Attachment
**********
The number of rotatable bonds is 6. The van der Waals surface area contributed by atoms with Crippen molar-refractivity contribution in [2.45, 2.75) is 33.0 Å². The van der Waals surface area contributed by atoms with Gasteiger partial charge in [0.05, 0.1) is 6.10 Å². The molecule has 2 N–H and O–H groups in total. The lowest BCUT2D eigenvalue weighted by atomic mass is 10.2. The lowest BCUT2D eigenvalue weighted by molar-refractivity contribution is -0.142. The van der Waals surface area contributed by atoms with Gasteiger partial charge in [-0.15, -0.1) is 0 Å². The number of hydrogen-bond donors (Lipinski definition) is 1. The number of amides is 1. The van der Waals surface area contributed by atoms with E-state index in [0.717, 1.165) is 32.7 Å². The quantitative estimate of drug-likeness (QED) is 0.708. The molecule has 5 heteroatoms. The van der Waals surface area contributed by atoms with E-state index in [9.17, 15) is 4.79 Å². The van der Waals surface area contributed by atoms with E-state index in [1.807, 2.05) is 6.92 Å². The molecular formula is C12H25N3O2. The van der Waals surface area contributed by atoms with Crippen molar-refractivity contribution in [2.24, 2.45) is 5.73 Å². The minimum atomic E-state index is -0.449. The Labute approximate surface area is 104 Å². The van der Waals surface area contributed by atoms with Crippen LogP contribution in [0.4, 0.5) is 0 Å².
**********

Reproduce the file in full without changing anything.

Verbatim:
The number of rotatable bonds is 6. The van der Waals surface area contributed by atoms with Crippen molar-refractivity contribution in [2.45, 2.75) is 33.0 Å². The van der Waals surface area contributed by atoms with Gasteiger partial charge in [0.05, 0.1) is 6.10 Å². The molecule has 2 N–H and O–H groups in total. The lowest BCUT2D eigenvalue weighted by atomic mass is 10.2. The lowest BCUT2D eigenvalue weighted by molar-refractivity contribution is -0.142. The van der Waals surface area contributed by atoms with Gasteiger partial charge in [-0.15, -0.1) is 0 Å². The number of hydrogen-bond donors (Lipinski definition) is 1. The number of amides is 1. The van der Waals surface area contributed by atoms with E-state index in [0.717, 1.165) is 32.7 Å². The quantitative estimate of drug-likeness (QED) is 0.708. The molecule has 5 heteroatoms. The van der Waals surface area contributed by atoms with E-state index in [9.17, 15) is 4.79 Å². The van der Waals surface area contributed by atoms with E-state index in [1.807, 2.05) is 6.92 Å². The molecular formula is C12H25N3O2. The van der Waals surface area contributed by atoms with Crippen molar-refractivity contribution in [2.24, 2.45) is 5.73 Å². The minimum atomic E-state index is -0.449. The Labute approximate surface area is 104 Å². The van der Waals surface area contributed by atoms with Crippen LogP contribution in [0.4, 0.5) is 0 Å².